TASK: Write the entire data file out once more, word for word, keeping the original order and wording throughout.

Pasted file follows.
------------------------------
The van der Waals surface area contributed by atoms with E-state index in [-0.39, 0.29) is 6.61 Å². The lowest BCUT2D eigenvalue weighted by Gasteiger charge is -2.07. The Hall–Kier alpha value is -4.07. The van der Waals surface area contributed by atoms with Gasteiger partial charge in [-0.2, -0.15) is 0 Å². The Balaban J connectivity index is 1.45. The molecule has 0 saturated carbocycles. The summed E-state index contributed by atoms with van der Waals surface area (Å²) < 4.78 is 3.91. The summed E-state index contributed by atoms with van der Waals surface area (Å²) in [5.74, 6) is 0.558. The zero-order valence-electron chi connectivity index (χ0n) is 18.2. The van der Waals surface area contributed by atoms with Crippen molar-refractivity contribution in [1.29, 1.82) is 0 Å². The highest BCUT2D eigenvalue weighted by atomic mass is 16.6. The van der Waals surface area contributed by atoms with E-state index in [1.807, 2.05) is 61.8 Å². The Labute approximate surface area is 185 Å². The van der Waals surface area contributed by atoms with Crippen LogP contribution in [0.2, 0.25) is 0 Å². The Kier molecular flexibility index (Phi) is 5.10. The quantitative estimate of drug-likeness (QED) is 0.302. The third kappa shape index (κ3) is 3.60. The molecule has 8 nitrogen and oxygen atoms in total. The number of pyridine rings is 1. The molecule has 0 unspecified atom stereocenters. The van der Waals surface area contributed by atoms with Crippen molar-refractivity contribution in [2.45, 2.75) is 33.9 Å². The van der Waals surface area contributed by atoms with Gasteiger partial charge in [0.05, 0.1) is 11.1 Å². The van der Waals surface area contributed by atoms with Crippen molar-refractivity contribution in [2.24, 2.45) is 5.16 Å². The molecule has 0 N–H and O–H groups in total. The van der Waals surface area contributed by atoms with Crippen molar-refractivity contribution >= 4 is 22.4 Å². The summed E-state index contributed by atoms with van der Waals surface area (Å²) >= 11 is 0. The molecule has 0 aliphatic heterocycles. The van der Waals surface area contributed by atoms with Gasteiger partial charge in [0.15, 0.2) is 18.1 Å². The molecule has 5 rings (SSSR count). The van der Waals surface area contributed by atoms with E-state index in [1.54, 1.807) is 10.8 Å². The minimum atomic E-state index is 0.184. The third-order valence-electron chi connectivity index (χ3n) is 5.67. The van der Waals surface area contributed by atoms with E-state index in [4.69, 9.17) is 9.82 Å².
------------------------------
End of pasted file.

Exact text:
The van der Waals surface area contributed by atoms with E-state index in [-0.39, 0.29) is 6.61 Å². The lowest BCUT2D eigenvalue weighted by Gasteiger charge is -2.07. The Hall–Kier alpha value is -4.07. The van der Waals surface area contributed by atoms with Gasteiger partial charge in [-0.2, -0.15) is 0 Å². The Balaban J connectivity index is 1.45. The molecule has 0 saturated carbocycles. The summed E-state index contributed by atoms with van der Waals surface area (Å²) < 4.78 is 3.91. The summed E-state index contributed by atoms with van der Waals surface area (Å²) in [5.74, 6) is 0.558. The zero-order valence-electron chi connectivity index (χ0n) is 18.2. The van der Waals surface area contributed by atoms with Crippen molar-refractivity contribution in [1.29, 1.82) is 0 Å². The highest BCUT2D eigenvalue weighted by atomic mass is 16.6. The van der Waals surface area contributed by atoms with E-state index in [1.807, 2.05) is 61.8 Å². The Labute approximate surface area is 185 Å². The van der Waals surface area contributed by atoms with Crippen LogP contribution in [0.2, 0.25) is 0 Å². The Kier molecular flexibility index (Phi) is 5.10. The quantitative estimate of drug-likeness (QED) is 0.302. The third kappa shape index (κ3) is 3.60. The molecule has 8 nitrogen and oxygen atoms in total. The number of pyridine rings is 1. The molecule has 0 unspecified atom stereocenters. The van der Waals surface area contributed by atoms with Crippen molar-refractivity contribution in [2.45, 2.75) is 33.9 Å². The van der Waals surface area contributed by atoms with Gasteiger partial charge in [0.05, 0.1) is 11.1 Å². The van der Waals surface area contributed by atoms with Crippen molar-refractivity contribution in [2.24, 2.45) is 5.16 Å². The molecule has 0 N–H and O–H groups in total. The van der Waals surface area contributed by atoms with Crippen molar-refractivity contribution >= 4 is 22.4 Å². The summed E-state index contributed by atoms with van der Waals surface area (Å²) >= 11 is 0. The molecule has 0 aliphatic heterocycles. The van der Waals surface area contributed by atoms with Gasteiger partial charge in [0.15, 0.2) is 18.1 Å². The molecule has 5 rings (SSSR count). The van der Waals surface area contributed by atoms with E-state index in [1.54, 1.807) is 10.8 Å². The minimum atomic E-state index is 0.184. The third-order valence-electron chi connectivity index (χ3n) is 5.67. The van der Waals surface area contributed by atoms with E-state index in [4.69, 9.17) is 9.82 Å².